Paralympic gold medallist with type 1 diabetes overcomes needle phobia

Jack Woodfield
Wed, 26 Sep 2018
Paralympic gold medallist with type 1 diabetes overcomes needle phobia
A Paralympic gold medallist has spoken about his recent type 1 diagnosis and overcoming a phobia of needles.

Jonathan Fox, the 100m backstroke world record holder, was diagnosed with type 1 diabetes earlier this year having withdrawn from the England Commonwealth Games squad due to stress.

The 27-year-old lost two stone in July during a holiday and was eventually rushed to hospital. Having consumed a lot of sugar to put the weight back on, he had no idea he was making things worse.

Jonathan told BBC Sport: "Looking back now, all of the signs were there. I was doing sets in training that would usually be easy, but I was feeling exhausted and I was awful. I'd been trying to eat so much sugar and I was drinking coke to try and put on weight, but it was still dropping off and now I know I was making the problem worse."

To be diagnosed with type 1 diabetes was "difficult to accept", Jonathan said, but he was relieved to have finally learnt what was causing his health problems.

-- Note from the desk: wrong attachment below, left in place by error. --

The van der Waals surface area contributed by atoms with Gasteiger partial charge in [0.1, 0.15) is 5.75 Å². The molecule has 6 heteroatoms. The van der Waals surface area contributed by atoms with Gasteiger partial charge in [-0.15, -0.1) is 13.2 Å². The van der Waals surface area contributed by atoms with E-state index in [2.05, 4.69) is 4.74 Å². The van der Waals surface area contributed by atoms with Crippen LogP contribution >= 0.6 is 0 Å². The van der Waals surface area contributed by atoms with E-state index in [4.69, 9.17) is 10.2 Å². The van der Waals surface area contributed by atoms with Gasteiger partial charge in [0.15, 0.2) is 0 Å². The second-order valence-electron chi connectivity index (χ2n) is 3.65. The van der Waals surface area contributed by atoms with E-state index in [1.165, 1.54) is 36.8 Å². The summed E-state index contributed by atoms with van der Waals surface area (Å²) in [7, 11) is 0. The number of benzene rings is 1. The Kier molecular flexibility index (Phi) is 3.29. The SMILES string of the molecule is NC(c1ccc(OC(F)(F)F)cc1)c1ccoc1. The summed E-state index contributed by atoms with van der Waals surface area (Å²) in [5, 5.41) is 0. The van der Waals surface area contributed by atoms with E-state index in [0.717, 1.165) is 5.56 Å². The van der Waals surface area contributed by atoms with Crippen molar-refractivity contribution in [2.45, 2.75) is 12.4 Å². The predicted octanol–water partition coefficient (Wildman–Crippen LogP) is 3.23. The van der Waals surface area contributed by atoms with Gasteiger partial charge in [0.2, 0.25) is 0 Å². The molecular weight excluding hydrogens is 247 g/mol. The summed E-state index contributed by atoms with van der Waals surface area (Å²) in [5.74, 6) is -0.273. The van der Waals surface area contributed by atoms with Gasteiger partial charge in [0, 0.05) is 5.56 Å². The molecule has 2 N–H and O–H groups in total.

In the interview he spoke candidly about managing his diabetes alongside training, as well as the daily struggles he is trying to overcome.

He admitted he is attempting to overcome a major fear of needles. He said: "I have a real phobia about needles, but I have to inject myself before every meal with insulin now, which is difficult. I've only had just over a month to get used to it, but being an athlete has prepared me for structure and keeping food records - so hopefully that will help."

The four-time Paralympic medallist, who won gold at London 2012, also has cerebral palsy. He is currently taking a break from swimming, but is hopeful he will return to the sport once he has learnt the best way to keep on top of his diabetes.

"Going forward I'd love to stay in aquatics and think I have a lot to give back at a grassroots level but also with the podium squad as I believe people do respect what I've achieved," he added.

"I've got to get on top of the diagnosis and find structure but I've completed my level one swim-teaching and I hope there's some opportunities out there for me."
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